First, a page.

During this Sefira period, let us commit to working on our interpersonal relationships and interactions.  Let us appreciate the importance of loving our fellow Jews with whom we disagree, and not just when loving our neighbor is easy.

Friday, April 5, 2013

Smash and Fix: Two Approaches to Problem Solving

The end of Parshat Shemini discusses what happens to vessels that become ritually impure. It depends on the composition of the vessel. If the vessel is made of cloth or leather or wood, then it can be ritually purified by immersion in a mikvah and waiting until nightfall (11:32). If it’s made of clay, then there is no way to purify that vessel and remove its impurity; the only recourse is to smash the vessel (11:33). Rav Soloveitchik (quoted by Rav Schachter in Mipninei HaRav) suggests that these rules can guide us in our thinking of how to rectify mistakes that we make or character flaws that we have. Sometimes it is possible to rectify a situation by making slight changes or alterations. Sometimes if we make the adjustments and give it some time, then the desired change will emerge. That is the lesson we learn from wood, cloth and leather vessels. But there are other times when slight adjustments are not enough. We need to be willing to “cut our losses” smash what we have and start from scratch.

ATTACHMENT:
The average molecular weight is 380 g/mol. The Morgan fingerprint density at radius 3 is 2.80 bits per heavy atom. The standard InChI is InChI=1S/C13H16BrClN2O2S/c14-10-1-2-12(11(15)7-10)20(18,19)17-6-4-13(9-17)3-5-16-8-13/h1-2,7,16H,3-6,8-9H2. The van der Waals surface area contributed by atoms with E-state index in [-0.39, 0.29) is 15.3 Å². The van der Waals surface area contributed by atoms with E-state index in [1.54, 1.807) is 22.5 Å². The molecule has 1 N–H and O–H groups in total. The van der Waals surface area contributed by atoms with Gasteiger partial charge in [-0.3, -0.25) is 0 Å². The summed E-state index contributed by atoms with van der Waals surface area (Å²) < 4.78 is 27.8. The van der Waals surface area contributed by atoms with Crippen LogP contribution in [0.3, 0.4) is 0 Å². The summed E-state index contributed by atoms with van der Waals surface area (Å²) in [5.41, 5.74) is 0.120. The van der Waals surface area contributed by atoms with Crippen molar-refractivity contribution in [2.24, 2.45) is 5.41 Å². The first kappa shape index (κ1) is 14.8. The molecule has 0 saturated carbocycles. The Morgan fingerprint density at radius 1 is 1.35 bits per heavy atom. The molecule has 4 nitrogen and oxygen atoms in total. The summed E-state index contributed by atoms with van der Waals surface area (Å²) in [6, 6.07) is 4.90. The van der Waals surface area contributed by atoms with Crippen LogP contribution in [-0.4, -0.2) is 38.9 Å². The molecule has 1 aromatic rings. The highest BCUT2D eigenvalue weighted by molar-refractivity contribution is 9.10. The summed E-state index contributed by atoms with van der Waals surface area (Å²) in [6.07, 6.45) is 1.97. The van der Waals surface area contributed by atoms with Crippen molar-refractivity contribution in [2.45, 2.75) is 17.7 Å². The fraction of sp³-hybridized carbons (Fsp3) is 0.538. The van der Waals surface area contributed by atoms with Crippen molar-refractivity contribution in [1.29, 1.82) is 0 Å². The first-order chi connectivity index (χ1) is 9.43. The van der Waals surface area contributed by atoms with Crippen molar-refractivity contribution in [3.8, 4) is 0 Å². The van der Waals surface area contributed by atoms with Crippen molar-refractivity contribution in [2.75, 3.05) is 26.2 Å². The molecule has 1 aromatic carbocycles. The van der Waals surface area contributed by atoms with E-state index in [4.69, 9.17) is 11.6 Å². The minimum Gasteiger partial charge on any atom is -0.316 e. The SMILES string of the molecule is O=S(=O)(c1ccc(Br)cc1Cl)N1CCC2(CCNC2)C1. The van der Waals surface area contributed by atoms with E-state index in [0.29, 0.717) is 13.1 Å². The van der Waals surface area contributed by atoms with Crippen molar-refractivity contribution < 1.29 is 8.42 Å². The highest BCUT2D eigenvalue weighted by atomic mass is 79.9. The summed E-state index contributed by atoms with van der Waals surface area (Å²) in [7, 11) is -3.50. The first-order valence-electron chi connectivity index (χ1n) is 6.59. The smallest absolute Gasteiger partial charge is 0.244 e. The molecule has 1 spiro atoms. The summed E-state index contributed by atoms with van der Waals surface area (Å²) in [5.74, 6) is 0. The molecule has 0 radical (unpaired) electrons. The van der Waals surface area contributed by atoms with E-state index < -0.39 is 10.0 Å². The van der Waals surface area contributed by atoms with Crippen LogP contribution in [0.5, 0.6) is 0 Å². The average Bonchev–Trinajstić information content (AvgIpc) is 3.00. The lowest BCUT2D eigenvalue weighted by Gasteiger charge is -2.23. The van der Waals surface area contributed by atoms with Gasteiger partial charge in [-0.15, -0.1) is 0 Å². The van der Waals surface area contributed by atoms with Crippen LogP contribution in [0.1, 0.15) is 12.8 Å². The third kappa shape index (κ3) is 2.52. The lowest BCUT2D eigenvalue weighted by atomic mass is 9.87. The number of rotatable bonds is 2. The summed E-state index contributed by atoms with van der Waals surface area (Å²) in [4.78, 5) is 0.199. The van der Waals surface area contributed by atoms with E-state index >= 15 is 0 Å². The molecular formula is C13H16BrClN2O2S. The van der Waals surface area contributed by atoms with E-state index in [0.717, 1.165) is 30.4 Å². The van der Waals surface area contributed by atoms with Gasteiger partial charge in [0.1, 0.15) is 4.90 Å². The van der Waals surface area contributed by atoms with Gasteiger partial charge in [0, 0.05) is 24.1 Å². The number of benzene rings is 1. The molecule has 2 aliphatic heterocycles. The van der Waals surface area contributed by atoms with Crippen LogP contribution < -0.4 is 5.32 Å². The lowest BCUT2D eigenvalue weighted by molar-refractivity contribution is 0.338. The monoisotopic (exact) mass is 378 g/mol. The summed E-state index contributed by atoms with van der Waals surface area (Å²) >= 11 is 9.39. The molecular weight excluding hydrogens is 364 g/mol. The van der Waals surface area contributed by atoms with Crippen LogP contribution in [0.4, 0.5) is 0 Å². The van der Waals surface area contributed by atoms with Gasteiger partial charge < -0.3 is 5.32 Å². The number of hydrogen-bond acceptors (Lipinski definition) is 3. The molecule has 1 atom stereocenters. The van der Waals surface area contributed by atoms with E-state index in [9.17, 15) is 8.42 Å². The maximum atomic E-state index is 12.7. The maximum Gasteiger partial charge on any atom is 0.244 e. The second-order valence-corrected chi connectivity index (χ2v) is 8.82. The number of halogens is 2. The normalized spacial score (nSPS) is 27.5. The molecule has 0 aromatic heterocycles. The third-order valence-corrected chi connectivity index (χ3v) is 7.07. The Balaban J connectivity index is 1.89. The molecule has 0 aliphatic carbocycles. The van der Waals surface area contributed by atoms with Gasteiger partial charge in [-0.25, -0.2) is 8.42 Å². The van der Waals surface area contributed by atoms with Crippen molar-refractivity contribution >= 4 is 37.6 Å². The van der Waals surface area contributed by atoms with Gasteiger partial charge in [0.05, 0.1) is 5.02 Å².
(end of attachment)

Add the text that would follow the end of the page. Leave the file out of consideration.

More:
I think that both lessons must be reinforced, because we often get stuck in one type of thinking or the other. Sometimes we are hypercritical of ourselves and our actions. If we notice something lacking we immediately think that all is lost. We seek to throw the baby out with the bath water. In a knee-jerk fashion we tell ourselves that we must start over- yet again. The lesson of the wood, cloth and leather vessels is that sometimes only minor adjustments are needed, and in such cases we should be proud of the positive elements while committing to make the necessary changes.

 But sometimes we get overly invested in a certain perspective or way of doing things. When the flaws are pointed out, the most we can do is admit that slight adjustments are needed but overall things are fine. The lesson of the clay vessel is that we sometimes have to smash our past ways of thinking/ ways of doing things and start from scratch. We must be honest enough to sometimes say, “This is not working. I can’t make changes to fix it. I need to start over.”

Each of us is a vessel that needs to be optimally utilized to fulfill our potentials as God intended. We must learn the lesson of both types of vessels so that we are proud of our accomplishments yet willing to make adjustments, both great and small, when needed.